Amber Heard-Johnny Depp Trial

Jury returns with question in Depp-Heard trial

Actress Amber Heard departs the Fairfax County Courthouse on May 27, 2022. (Getty Images)

Tuesday, the jury in Johnny Depp and Amber Heard's high-profile defamation trial returned with a question as they continued deliberations in the high-profile case.

When determining whether Heard defamed her ex-husband by characterizing herself in a 2018 Washington Post op-ed as "a public figure representing domestic abuse," the seven-member panel was uncertain about one of the eight questions it must answer.

The question was whether they believed the op-ed headline, which stated "I spoke out against sexual violence — and faced our culture's wrath," to be inaccurate.

Judge Penney Azcarate informed the court in Fairfax, Virginia, just before 2:00 p.m., that the jury was debating whether the question pertained only to the title or the entire opinion piece.

She stated that she would tell the jury only to evaluate the article's headline, not the entire piece.

The judge stated, "The statement is not the entire op-ed; it is merely the headline."

In addition to the title, jurors have been asked to determine whether two sentences in Heard's opinion piece defamed the "Pirates of the Caribbean" actor.

In the first paragraph of her op-ed, Heard stated, "Two years ago, I became a public figure representing domestic violence, and I felt the full force of our culture's wrath."

The "Aquaman" actress writes in the second piece, "I had the rare opportunity to observe in real time how institutions protect men accused of abuse."

According to the jury's verdict form, the jury must determine if the headline and excerpts were about Depp if they are false if each has a "defamatory implication," and if Heard intended to defame her ex-husband.

Jurors must also determine whether Heard behaved with "actual malice," which requires "clear and convincing evidence" that she knew what she was writing was untrue or acted with reckless disregard for the truth.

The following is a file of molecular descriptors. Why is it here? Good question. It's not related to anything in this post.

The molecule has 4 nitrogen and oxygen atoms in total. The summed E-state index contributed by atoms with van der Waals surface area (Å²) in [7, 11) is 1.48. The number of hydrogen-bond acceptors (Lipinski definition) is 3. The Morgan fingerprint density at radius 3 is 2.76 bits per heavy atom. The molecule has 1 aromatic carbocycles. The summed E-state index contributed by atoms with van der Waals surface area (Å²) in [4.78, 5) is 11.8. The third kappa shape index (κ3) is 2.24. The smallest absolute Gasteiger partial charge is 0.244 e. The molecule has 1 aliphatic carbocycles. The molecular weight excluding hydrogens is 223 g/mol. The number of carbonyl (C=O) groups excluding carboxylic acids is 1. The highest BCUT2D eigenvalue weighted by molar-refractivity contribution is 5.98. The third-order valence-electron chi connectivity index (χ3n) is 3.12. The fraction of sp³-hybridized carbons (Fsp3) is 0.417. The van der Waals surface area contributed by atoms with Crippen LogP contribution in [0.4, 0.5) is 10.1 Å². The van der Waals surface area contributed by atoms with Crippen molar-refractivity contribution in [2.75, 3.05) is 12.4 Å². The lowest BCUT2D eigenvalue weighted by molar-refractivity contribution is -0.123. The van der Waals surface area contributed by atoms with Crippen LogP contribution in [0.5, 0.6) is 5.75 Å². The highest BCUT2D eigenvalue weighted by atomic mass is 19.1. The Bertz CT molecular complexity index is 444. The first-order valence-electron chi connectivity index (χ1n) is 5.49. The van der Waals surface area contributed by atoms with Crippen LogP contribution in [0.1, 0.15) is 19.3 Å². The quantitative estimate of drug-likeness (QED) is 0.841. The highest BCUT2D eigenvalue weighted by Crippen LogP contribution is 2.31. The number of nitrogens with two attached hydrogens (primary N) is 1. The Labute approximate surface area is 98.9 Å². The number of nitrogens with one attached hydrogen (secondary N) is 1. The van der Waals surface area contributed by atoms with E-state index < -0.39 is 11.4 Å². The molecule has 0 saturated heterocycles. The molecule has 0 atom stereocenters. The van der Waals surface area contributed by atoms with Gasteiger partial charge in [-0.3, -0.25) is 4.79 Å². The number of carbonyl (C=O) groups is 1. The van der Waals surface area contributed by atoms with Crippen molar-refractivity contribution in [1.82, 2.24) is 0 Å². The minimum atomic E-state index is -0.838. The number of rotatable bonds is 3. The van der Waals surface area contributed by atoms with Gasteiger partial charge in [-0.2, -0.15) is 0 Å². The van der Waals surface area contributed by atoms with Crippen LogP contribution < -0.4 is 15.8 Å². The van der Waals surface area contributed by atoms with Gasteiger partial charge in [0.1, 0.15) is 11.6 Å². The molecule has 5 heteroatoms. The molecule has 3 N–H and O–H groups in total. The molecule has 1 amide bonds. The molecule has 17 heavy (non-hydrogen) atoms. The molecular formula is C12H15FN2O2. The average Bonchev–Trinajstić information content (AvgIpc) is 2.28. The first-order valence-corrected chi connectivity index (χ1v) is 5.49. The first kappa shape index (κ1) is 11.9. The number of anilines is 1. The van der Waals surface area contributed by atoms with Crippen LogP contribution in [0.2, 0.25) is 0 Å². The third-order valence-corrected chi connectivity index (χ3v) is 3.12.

To reach a verdict in Depp's $50 million lawsuits, the jury must reach unanimity.

Katherine Lizardo, a civil attorney from Texas, stated that it was "too early to tell" which way the jury was leaning but that the question seemed favorable to Depp's argument.

Katherine Lizardo, a civil attorney from Texas, stated that it was "too early to tell" which way the jury was leaning but that the question seemed favorable to Depp's argument.

"According to the special verdict form, if they conclude that he did not [sexually abuse her], this statement is defamatory."

Halim Dhanidina, a former California judge and current criminal defense attorney, told The Post that the jury's query demonstrated that they were focusing on "specific defamation elements."

"It is impossible to predict a jury's leaning based on a question, but it does appear that they are focused on the relevant legal issues, which may benefit one side more than the other," Dhanidina stated. However, this fact at least inspires confidence that the jury is attempting to do the right thing.

He continued, "There is an old saying that attempting to decipher juror questions is akin to reading tea leaves. You do not know if it is a question that all jurors have if it is a question that only one juror has, or simply something they want to clarify before moving on to the next topic.

"It is impossible to determine the jury's position based on the question alone. What you do know is that at least one jury appears to be concentrating on the precise components of defamation, which is entirely proper in this instance."

Publish : 2022-06-01 08:32:00

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